Oct. 20, 2011

Commonwealth of Virginia posthumously awards WWI hero

By Staff Sgt. Andrew H. Owen and Cotton Puryear 
Virginia Guard Public Affairs

EMPORIA, Va. — The Virginia National Guard presented the Virginia Distinguished Service Medal to the family of Chaplain (1st Lt.) Thomas McNeill Bulla in a ceremony Oct. 17 at the First Presbyterian Church in Emporia 93 years after he died from combat wounds in World War I. Brig. Gen. Wayne A. Wright, Air Guard Chief of Staff, presented the award to the Bulla family outside the church and 10 members of the Virginia National Guard Military Funeral Honors Team performed honors by providing a rifle volley, the playing of “Taps” and the folding and presentation of a United States flag to family members.

 

Brig. Gen. Wayne A. Wright, Virginia Air National Guard Chief of Staff, presents the Virginia Distinguished Service Medal to the family of Chaplain (1st Lt.) Thomas McNeill Bulla in a ceremony Oct. 17 at the First Presbyterian Church in Emporia 93 years after he died from combat wounds in World War I . (Photo by Staff Sgt. Andrew H. Owen, Virginia Guard Public Affairs)

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“Today we are honoring and paying a long overdue tribute to a great American,” said Wright. “I want to thank the Bulla family for allowing us in their lives and hearts to make this award and day happen. It is indeed an honor to stand before you today and be a part of a very special event.”

Bulla served in 3rd Battalion, 116th Infantry during the Meuse-Argonne Offensive in France and was helping wounded Soldiers when he was struck by enemy fire Oct. 15, 1918. After evacuation to an Army hospital Bulla died of his wounds Oct. 17. Bulla never received any recognition by the Army for his sacrifice to save others, and he will be the 61st recipient of the VDSM.

The commonwealth can bestow no higher honor on a Soldier than the VDSM. It is exclusively intended for the recognition of the highest standards of dedicated service to the Virginia National Guard or to those in command of members of the Virginia National Guard in war and is rarely presented.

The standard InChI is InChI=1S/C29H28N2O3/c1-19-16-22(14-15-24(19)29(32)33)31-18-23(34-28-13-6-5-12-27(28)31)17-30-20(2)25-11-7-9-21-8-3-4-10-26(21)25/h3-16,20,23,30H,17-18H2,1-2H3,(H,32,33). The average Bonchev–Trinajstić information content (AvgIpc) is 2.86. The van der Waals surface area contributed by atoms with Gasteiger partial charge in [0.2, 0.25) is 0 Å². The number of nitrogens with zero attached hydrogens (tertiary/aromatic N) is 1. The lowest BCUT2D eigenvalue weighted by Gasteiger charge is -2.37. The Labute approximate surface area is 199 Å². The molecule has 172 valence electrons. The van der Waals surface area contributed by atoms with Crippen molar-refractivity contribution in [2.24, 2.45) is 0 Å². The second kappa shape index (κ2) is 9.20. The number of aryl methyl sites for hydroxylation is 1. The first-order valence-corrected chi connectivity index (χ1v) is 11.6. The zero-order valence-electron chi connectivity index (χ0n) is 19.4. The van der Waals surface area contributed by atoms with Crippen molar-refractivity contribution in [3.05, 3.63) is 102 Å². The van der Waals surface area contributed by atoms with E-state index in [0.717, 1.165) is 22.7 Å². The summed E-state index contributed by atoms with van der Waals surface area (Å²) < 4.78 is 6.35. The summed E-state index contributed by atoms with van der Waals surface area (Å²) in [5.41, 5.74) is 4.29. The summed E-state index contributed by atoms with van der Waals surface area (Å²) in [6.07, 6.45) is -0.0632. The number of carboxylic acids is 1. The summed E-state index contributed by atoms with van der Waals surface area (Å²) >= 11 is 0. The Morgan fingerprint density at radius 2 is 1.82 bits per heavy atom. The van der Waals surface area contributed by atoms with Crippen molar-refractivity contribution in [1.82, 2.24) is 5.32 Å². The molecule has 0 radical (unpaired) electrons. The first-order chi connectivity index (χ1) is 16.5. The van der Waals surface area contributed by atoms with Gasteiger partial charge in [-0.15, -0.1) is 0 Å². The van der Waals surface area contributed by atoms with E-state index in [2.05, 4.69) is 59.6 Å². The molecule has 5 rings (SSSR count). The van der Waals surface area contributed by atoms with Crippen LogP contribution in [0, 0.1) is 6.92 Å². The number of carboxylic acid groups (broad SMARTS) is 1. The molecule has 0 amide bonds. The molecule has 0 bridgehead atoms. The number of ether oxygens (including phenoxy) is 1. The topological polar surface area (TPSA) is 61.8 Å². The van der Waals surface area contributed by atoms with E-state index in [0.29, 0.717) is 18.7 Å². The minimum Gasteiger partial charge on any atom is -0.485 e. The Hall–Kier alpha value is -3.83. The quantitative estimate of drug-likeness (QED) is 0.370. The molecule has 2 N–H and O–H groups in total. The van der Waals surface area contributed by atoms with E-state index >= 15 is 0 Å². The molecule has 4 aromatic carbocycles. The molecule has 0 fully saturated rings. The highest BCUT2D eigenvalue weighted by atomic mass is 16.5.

“The VDSM is the highest decoration the commonwealth of Virginia can award and is rarely presented. The sole authorizing agent for this award is the adjutant general of Virginia," Wright said. “So, the privilege of presenting this to a ‘native son’ makes it all the more special.”

 

The VDSM is the highest decoration the Commonwealth of Virginia can award. It is exclusively intended for the recognition of the highest standards of dedicated service to the Virginia National Guard or to those in command of members of the Virginia National Guard in war and is rarely presented. The sole authorizing agent for this award is the Adjutant General of Virginia. (Photo by Staff Sgt. Andrew H. Owen, Virginia Guard Public Affairs)

Click HERE to see more photos on Flickr.

The last chapel currently in use at the Virginia Army National Guard Maneuver Training Center at Fort Pickett was dedicated May 24, 2011 to Bulla. Maj. Gen. Frank E. Batts, Sr., commander of the 29th Infantry Division, and Col. Tom Wilkinson, commander of Fort Pickett, unveiled the new sign outside the chapel as part of the dedication. Several of Bulla's relatives also attended the event.

“It has been quite a labor of love to get us here to where we are today,” said Wilkinson. “Back in May, we actually dedicated the chapel at Fort Pickett to Chaplain Bulla, and many of you were there at that ceremony. This is the culmination of that event where we are now presenting Chaplain Bulla with the award he so well deserved.”

Bulla was born near Fayetteville, N.C., on Jan. 4, 1881. Soon after he graduated from Union Theological Seminary, he moved to Emporia, Va., where he became the pastor of the First Presbyterian Church in 1911. He was never married.

Congress declared war against Germany and Austria on April 6, 1917, bringing the United States into World War I. Following a request by the colonel of the 4th Virginia Infantry, an element of the Virginia National Guard, to become its chaplain, Bulla volunteered and was appointed in the rank of first lieutenant. By late summer the 4th had been transferred to Camp McClellan, Ala. There it was combined with Virginia’s other two infantry regiments, the 1st and 2nd, to create the 116th Infantry, an element of the newly organized 29th “Blue and Gray” Division. This much larger regiment, numbering more than 3,000 Soldiers, required three chaplains so Lieutenant Bulla was assigned to the 3rd Battalion.